Originally Posted by fatherchronica
Club Cruseros members can supply all the information you need and right across the street is a restaurant that when we were there had a fish taco lunch special that was really cheap
and really good.
I think the restaurant/bar you remember was El Cayuco. It was torn down last year, the rumor is that Marina La Paz will use the lot for expansion parking.
El Cayuco did have excellent fish tacos for lunch. Now I have to walk all the way over to Claro Fish for lunch, about 6 blocks. With all the good food
in La Paz, walking is a good way to work off the calories. Beware of the streets and "sidewalks".
Other than on the Malecon, when walking or driving one needs to keep his wits about him - the surfaces are rough and uneven. Sidewalk dropoffs aren't uncommon, parts
of La Paz are a little hilly.
I've used Sergio for SS welding on my boat. He is very good, but a bit pricey. Malcom's SS shop behind Lubricante Peninsular is another shop for offboat SS work, and is close walking distance from both Marina Cortez and Marina La Paz. Ernesto's SS shop is a drive, but lower prices yet.
Besides Berkovitch, the Abaroa family
has several boatyards
next to Marina La Paz. Berkovitch is at the entrance to the bay, and is a ways out of town, so having a car, or Uber/taxi will probably be necessary. Berkovitch also has a boneyard of various salvaged parts
and assemblies, so you might find useful components there at salvage
prices. Club Cruceros runs a swap meet every first Sunday of the month, so you can sometimes find salvaged parts there.
There are several marine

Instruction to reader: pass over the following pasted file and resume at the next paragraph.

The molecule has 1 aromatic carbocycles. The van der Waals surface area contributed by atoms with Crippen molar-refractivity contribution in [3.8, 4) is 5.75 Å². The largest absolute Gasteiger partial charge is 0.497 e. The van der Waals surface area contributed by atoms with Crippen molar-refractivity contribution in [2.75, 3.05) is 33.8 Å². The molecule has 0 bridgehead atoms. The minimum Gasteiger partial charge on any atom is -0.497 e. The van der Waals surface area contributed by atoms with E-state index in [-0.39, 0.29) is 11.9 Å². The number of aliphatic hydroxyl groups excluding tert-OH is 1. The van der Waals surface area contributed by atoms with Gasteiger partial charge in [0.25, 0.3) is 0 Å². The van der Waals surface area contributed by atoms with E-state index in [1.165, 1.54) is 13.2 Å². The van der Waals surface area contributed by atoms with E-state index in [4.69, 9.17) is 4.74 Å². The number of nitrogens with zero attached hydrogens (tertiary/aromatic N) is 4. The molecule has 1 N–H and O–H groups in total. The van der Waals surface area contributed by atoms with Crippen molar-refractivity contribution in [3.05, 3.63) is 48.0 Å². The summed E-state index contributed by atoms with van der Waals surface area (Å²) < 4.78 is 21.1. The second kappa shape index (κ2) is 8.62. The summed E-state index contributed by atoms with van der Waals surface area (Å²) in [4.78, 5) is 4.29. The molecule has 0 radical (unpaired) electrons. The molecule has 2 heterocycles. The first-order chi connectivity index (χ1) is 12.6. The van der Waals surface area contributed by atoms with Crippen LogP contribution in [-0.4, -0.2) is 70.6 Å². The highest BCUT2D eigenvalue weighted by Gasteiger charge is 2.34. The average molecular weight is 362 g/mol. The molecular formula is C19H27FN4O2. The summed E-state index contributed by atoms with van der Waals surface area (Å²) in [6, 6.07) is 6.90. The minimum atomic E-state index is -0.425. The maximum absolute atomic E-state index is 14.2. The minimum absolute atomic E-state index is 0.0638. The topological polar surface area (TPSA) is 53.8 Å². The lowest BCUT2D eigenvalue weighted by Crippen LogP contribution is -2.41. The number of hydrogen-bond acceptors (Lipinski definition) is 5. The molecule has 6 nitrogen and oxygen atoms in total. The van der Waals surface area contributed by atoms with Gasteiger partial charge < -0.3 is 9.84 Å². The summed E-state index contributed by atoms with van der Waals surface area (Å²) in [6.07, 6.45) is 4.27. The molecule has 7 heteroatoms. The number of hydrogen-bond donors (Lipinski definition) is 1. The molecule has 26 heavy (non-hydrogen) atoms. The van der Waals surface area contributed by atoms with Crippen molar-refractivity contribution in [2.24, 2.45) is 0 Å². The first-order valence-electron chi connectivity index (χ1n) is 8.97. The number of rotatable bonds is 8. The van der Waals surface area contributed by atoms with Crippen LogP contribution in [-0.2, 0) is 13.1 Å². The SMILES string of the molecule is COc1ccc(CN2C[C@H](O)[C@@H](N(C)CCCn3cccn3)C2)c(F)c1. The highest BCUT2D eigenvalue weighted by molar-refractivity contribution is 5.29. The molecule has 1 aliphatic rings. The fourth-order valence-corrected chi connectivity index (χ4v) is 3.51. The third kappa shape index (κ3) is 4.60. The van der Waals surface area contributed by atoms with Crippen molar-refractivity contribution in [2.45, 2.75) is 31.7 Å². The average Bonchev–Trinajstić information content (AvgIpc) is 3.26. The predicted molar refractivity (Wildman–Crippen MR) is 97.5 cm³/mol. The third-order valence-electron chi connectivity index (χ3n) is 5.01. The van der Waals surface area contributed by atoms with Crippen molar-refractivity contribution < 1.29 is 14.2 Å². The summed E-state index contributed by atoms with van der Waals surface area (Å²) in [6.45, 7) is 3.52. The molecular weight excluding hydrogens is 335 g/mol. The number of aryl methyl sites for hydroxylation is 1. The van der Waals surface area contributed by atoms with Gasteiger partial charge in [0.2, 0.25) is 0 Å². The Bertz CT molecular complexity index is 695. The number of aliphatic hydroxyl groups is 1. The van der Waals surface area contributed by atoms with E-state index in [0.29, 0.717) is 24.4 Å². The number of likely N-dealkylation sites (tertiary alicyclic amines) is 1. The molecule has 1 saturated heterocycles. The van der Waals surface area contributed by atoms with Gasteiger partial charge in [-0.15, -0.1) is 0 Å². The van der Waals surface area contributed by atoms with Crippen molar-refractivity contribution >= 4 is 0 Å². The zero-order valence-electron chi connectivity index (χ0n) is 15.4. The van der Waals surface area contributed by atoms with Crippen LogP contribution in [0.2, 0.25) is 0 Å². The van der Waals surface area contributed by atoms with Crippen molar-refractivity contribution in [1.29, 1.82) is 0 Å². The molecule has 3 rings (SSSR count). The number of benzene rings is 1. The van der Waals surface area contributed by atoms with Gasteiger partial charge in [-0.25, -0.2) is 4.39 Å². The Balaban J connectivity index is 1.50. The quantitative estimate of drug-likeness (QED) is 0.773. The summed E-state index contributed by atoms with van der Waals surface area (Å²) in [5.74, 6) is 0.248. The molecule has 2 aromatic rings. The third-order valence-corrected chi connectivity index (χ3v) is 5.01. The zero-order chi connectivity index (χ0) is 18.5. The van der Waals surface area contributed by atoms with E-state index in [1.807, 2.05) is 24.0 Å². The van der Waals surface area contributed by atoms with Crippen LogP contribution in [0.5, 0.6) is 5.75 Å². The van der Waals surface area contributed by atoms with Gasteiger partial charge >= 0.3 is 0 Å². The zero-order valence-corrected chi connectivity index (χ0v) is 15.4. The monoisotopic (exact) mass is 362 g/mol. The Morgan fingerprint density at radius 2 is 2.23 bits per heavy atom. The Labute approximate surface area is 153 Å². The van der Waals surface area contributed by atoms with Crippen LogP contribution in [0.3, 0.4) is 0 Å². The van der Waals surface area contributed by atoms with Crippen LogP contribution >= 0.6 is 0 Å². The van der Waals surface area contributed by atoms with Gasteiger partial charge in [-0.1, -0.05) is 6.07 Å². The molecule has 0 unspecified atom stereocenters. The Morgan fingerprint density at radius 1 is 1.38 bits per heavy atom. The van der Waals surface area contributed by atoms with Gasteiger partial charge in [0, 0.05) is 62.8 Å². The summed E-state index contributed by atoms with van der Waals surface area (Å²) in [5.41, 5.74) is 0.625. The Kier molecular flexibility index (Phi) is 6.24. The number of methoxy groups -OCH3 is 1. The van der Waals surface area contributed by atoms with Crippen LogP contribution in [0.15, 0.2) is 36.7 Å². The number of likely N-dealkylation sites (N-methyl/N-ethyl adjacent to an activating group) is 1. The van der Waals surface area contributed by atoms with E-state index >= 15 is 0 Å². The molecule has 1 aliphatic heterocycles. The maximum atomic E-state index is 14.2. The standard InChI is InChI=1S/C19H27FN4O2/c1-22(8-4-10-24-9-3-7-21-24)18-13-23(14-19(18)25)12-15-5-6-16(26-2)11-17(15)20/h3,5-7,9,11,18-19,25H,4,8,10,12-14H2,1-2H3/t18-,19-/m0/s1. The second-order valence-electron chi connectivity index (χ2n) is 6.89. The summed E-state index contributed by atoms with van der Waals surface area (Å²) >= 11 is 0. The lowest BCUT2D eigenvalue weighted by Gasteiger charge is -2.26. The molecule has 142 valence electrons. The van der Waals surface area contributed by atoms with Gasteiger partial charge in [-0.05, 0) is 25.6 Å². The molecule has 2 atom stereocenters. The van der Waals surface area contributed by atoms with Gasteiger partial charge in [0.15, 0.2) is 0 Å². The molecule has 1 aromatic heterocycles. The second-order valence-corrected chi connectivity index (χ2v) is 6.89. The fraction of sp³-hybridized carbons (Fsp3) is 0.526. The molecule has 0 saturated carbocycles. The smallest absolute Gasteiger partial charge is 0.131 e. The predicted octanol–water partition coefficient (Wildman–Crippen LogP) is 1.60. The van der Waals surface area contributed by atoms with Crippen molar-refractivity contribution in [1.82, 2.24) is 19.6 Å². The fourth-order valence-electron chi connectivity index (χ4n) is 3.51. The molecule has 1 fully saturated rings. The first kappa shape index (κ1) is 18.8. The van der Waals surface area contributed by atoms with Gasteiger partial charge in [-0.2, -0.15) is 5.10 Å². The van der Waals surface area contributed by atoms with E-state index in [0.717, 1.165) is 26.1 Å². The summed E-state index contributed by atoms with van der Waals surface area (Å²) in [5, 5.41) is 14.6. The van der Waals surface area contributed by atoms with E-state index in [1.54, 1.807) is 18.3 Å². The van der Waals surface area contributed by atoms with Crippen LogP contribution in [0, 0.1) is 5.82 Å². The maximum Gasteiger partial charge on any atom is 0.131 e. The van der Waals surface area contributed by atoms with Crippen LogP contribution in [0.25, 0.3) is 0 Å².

chandleries, but prices are typically high as they need to pay a nearly 20% duty to import
goods. You are allowed $500 of duty free imports while flying or driving in.
Don't forget friendly haggling and negotiating just about in any transaction. First asking price
is usually adjusted for gringos, and especially us "rich" boat gringos. Look at it as sport, rather than an absolute rigid requirement, most Mexicans are friendly and don't respond well to rudeness or pushiness. The cost of living for First Worlders is pretty low in the first place, except for things that aren't produced locally.
Don't be surprised when people you pass on the street say bien dia, or wish you provecho as they pass your table in a restaurant. La Paz has grown to be a city of nearly a quarter of a million, but still has the feel of a small town in some ways. Make new friends and don't just hang out with boaters.
There are big box stores (Walmart and Home Depot) when you need them.
It seems that the local police have been given back policing duties here in the last couple of months. Prior to that, the Federales and Mexican Marines patrolled the streets in pickup trucks with mounted light machine guns
. Their patrols were ubiquitous. The waterfront areas always seemed very safe to me, much safer than in many cities in the US.
We'll see how the change in policing goes - so far so good.